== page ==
“It is right to say that I undertake ethnic profiling, but I do not see how I could do my job otherwise. Without discriminating in this way, we would not be able to arrest anybody.” This is the view of one police officer. In recent months, Amnesty International (“Amnesty”) has questioned 48 police officers in Belgium upon discriminatory practices during identity checks. In a report published on Wednesday, the NGO for the defence of human rights regrets that police officers lack the tools to avoid ethnic profiling in such situations.
Ethnic profiling – resorting to criteria such as race or national or ethnic origin to justify police checks – is a form of discrimination. Within the police, it occurs in the absence of objective or acceptable motives for incidents. Such discrimination is prohibited by international and Belgian law.
In Belgium, there are no statistics on identity checks. With a view to considering objectively the recourse to ethnic profiling, Amnesty questioned 48 police officers between June 2017 and January 2018. The sample included high-ranking officers and field officers from nine different areas. Amnesty also interviewed 20 people from an ethnic minority.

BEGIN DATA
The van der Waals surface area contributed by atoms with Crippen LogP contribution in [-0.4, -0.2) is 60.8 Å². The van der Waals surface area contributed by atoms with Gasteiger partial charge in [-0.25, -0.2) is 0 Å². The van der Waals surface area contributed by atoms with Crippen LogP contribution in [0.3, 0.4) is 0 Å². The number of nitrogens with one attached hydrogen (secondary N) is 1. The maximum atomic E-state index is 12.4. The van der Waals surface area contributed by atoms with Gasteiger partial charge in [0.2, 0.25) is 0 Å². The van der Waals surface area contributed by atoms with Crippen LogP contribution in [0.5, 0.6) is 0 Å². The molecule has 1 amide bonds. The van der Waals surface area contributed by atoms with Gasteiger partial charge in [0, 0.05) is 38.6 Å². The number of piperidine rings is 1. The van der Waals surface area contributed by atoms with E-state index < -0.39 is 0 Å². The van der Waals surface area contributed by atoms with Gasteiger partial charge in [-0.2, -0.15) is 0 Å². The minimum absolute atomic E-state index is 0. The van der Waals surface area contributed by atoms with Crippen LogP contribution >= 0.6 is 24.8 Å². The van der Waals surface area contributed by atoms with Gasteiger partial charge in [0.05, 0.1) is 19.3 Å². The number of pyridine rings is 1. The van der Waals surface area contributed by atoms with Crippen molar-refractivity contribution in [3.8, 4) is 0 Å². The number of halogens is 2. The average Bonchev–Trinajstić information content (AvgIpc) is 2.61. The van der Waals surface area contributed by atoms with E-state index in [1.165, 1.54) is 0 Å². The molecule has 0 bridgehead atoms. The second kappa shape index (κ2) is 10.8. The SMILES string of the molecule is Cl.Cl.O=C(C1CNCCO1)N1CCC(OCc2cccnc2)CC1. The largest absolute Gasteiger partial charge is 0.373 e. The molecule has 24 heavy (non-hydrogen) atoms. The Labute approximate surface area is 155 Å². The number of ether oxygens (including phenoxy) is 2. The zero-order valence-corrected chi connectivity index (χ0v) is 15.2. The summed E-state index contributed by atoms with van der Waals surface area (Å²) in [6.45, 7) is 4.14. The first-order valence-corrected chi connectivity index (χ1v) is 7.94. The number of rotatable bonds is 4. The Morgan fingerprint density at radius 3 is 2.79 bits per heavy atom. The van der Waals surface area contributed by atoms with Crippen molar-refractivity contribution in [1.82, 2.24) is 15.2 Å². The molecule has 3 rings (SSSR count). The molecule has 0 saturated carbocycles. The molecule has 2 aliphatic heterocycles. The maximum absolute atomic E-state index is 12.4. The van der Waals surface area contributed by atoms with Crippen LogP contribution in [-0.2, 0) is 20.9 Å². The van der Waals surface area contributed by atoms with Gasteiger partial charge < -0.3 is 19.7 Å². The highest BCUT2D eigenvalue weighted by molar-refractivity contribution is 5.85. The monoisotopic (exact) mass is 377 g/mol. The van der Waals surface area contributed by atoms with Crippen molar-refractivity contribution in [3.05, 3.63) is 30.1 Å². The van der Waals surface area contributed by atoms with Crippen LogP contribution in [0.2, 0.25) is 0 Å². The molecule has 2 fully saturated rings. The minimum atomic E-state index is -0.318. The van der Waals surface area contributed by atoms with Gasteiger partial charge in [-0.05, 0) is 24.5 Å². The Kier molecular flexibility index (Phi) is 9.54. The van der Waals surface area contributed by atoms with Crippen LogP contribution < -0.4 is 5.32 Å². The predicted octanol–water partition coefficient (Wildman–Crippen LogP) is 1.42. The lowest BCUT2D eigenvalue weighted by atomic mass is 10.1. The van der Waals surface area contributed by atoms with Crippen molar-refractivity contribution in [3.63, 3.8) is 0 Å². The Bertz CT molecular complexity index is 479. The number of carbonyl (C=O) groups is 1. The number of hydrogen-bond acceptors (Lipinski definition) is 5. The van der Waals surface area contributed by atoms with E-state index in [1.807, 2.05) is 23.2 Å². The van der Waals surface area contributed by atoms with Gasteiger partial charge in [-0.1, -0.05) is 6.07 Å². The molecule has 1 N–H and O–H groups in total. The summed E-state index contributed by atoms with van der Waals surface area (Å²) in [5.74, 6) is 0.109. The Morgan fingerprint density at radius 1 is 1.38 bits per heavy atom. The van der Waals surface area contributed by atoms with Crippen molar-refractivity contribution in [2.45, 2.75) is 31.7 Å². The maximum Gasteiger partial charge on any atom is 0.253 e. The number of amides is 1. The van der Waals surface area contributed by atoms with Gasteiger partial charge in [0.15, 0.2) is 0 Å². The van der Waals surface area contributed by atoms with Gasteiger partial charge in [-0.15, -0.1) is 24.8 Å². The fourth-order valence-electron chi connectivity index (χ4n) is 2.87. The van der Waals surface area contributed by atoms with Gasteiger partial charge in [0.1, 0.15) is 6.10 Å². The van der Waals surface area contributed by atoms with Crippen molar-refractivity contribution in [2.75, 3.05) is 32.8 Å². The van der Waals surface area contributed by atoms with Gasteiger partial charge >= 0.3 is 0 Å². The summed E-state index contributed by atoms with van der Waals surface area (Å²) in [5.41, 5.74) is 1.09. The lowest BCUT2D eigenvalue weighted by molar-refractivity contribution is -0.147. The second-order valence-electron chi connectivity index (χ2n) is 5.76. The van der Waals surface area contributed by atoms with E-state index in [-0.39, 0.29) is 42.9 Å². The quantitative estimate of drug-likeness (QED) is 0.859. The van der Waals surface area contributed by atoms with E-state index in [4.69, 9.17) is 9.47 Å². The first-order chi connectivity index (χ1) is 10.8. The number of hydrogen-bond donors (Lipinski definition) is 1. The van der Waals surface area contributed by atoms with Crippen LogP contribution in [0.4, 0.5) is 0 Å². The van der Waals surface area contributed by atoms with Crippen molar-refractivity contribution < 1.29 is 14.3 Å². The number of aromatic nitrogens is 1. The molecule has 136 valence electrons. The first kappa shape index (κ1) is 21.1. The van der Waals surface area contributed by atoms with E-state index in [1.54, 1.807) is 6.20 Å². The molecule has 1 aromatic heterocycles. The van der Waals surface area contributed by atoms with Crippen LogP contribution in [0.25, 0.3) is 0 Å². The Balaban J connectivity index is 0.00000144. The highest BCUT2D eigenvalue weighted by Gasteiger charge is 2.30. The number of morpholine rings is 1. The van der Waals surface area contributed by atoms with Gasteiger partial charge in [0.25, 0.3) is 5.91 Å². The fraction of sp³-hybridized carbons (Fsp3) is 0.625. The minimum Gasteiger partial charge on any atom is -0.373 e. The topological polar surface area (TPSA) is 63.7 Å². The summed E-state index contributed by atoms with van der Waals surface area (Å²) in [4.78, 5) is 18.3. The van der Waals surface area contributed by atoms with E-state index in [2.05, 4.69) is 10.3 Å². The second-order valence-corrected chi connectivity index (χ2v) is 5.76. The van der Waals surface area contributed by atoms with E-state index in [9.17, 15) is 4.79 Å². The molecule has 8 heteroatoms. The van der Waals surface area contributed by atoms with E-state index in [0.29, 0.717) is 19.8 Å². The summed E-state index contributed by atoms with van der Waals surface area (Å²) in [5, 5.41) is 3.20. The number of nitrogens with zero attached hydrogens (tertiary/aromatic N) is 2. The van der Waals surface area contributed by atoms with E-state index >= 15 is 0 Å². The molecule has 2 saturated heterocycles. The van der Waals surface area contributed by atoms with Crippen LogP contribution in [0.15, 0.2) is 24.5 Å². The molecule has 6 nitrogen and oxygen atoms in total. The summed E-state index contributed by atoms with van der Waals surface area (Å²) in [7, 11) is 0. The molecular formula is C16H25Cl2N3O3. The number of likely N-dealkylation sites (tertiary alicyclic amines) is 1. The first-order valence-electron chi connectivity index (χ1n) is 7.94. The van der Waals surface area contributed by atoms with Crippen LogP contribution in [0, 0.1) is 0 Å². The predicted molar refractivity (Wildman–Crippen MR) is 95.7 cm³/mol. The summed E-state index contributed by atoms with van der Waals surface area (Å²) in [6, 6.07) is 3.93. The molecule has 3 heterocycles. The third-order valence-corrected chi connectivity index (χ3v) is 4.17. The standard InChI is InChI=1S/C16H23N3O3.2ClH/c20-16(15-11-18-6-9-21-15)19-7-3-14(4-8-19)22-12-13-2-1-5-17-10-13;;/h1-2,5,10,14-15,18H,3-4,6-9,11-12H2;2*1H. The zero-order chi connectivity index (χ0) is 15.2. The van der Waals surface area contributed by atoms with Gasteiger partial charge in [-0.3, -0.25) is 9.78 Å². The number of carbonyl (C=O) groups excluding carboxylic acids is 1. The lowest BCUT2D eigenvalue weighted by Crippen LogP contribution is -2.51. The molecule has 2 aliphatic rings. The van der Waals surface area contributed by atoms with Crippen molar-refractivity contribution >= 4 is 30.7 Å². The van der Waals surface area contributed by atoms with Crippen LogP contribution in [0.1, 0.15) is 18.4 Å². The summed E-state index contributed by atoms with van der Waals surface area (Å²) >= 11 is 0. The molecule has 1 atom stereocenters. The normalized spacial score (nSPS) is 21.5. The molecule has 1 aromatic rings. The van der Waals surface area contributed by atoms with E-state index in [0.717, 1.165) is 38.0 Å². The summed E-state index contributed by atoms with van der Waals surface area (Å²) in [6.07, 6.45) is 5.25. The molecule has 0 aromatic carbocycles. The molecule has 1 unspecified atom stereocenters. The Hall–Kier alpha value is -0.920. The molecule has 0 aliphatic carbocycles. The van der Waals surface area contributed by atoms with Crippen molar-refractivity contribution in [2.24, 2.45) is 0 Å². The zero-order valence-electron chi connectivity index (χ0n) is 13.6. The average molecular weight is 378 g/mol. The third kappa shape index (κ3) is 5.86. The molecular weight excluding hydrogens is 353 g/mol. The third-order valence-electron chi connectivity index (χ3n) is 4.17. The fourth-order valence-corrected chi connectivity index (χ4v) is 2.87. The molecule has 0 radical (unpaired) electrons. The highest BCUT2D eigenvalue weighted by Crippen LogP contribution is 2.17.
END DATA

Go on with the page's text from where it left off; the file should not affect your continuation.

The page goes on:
Half of police officers admitted the existence of the problem of ethnic profiling, and the same proportion described dubious practices. Although the officers know that there must be a legitimate reason for all checks, they lack clear guidelines such that they interpret the law very widely, and are especially reliant upon their intuition. However, the study authors are sorry that this intuition is often linked to stereotypes, whether or not the agents contribute consciously to perpetuating such beliefs.
Amnesty would like the scale of the problem to be acknowledged, and clear guidelines to be developed. Its report can be consulted on the Internet site www.amnesty.be.
The Brussels Times